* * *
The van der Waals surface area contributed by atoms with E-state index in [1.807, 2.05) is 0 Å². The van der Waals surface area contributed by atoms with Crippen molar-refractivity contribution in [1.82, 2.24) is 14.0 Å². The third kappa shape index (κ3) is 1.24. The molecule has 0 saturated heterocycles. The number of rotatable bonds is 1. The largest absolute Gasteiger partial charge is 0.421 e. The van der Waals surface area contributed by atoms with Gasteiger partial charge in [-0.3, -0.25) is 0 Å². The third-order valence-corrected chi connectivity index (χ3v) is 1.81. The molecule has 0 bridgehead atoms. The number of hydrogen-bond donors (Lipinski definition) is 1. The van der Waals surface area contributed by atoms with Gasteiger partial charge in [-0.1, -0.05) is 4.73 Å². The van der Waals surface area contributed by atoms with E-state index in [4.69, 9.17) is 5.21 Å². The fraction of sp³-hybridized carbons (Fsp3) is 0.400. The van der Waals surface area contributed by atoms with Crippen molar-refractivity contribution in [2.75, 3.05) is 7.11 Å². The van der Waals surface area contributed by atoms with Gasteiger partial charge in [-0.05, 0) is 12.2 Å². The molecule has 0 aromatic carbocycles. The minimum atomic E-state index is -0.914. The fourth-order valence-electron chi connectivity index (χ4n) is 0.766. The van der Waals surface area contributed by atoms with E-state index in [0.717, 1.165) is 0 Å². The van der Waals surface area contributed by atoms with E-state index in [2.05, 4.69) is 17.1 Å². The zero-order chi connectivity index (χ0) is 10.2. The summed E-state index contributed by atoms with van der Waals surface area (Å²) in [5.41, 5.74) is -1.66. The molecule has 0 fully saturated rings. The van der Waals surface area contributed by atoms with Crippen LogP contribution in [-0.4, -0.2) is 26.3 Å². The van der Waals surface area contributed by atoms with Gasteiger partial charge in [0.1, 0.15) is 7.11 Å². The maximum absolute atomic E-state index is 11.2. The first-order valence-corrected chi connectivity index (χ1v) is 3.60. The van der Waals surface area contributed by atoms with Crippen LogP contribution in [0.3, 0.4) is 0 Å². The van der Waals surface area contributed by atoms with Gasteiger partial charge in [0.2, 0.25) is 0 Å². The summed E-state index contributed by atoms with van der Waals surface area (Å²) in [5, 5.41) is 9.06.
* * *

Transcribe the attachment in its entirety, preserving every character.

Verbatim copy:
The van der Waals surface area contributed by atoms with E-state index in [1.807, 2.05) is 0 Å². The van der Waals surface area contributed by atoms with Crippen molar-refractivity contribution in [1.82, 2.24) is 14.0 Å². The third kappa shape index (κ3) is 1.24. The molecule has 0 saturated heterocycles. The number of rotatable bonds is 1. The largest absolute Gasteiger partial charge is 0.421 e. The van der Waals surface area contributed by atoms with Gasteiger partial charge in [-0.3, -0.25) is 0 Å². The third-order valence-corrected chi connectivity index (χ3v) is 1.81. The molecule has 0 bridgehead atoms. The number of hydrogen-bond donors (Lipinski definition) is 1. The van der Waals surface area contributed by atoms with Gasteiger partial charge in [-0.1, -0.05) is 4.73 Å². The van der Waals surface area contributed by atoms with E-state index in [4.69, 9.17) is 5.21 Å². The fraction of sp³-hybridized carbons (Fsp3) is 0.400. The van der Waals surface area contributed by atoms with Crippen molar-refractivity contribution in [2.75, 3.05) is 7.11 Å². The van der Waals surface area contributed by atoms with Gasteiger partial charge in [-0.05, 0) is 12.2 Å². The molecule has 0 aromatic carbocycles. The minimum atomic E-state index is -0.914. The fourth-order valence-electron chi connectivity index (χ4n) is 0.766. The van der Waals surface area contributed by atoms with E-state index in [0.717, 1.165) is 0 Å². The van der Waals surface area contributed by atoms with E-state index in [2.05, 4.69) is 17.1 Å². The zero-order chi connectivity index (χ0) is 10.2. The summed E-state index contributed by atoms with van der Waals surface area (Å²) in [5.41, 5.74) is -1.66. The molecule has 0 fully saturated rings. The van der Waals surface area contributed by atoms with Crippen LogP contribution in [-0.4, -0.2) is 26.3 Å². The van der Waals surface area contributed by atoms with Gasteiger partial charge in [0.1, 0.15) is 7.11 Å². The maximum absolute atomic E-state index is 11.2. The first-order valence-corrected chi connectivity index (χ1v) is 3.60. The van der Waals surface area contributed by atoms with Crippen LogP contribution in [0.3, 0.4) is 0 Å². The van der Waals surface area contributed by atoms with Gasteiger partial charge in [0.2, 0.25) is 0 Å². The summed E-state index contributed by atoms with van der Waals surface area (Å²) in [5, 5.41) is 9.06.